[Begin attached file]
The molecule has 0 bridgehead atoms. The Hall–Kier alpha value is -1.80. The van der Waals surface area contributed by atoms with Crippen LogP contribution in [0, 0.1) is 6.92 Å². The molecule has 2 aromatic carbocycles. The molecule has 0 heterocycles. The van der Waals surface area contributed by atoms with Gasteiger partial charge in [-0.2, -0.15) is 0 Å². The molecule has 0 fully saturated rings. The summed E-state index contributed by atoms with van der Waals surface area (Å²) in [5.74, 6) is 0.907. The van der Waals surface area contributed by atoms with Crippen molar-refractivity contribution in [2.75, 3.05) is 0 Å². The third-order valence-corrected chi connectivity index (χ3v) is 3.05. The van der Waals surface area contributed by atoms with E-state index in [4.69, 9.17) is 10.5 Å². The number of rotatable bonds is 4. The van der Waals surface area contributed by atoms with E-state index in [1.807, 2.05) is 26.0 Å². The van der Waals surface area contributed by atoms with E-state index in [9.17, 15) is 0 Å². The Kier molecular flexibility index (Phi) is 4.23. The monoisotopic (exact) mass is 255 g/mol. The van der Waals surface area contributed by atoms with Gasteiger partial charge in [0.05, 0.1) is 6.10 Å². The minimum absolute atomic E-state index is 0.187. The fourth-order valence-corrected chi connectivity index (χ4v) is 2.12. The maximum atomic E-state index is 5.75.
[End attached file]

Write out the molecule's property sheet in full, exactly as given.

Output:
The molecule has 0 bridgehead atoms. The Hall–Kier alpha value is -1.80. The van der Waals surface area contributed by atoms with Crippen LogP contribution in [0, 0.1) is 6.92 Å². The molecule has 2 aromatic carbocycles. The molecule has 0 heterocycles. The van der Waals surface area contributed by atoms with Gasteiger partial charge in [-0.2, -0.15) is 0 Å². The molecule has 0 fully saturated rings. The summed E-state index contributed by atoms with van der Waals surface area (Å²) in [5.74, 6) is 0.907. The van der Waals surface area contributed by atoms with Crippen molar-refractivity contribution in [2.75, 3.05) is 0 Å². The third-order valence-corrected chi connectivity index (χ3v) is 3.05. The van der Waals surface area contributed by atoms with E-state index in [4.69, 9.17) is 10.5 Å². The number of rotatable bonds is 4. The van der Waals surface area contributed by atoms with E-state index in [1.807, 2.05) is 26.0 Å². The van der Waals surface area contributed by atoms with E-state index in [9.17, 15) is 0 Å². The Kier molecular flexibility index (Phi) is 4.23. The monoisotopic (exact) mass is 255 g/mol. The van der Waals surface area contributed by atoms with Gasteiger partial charge in [0.05, 0.1) is 6.10 Å². The minimum absolute atomic E-state index is 0.187. The fourth-order valence-corrected chi connectivity index (χ4v) is 2.12. The maximum atomic E-state index is 5.75.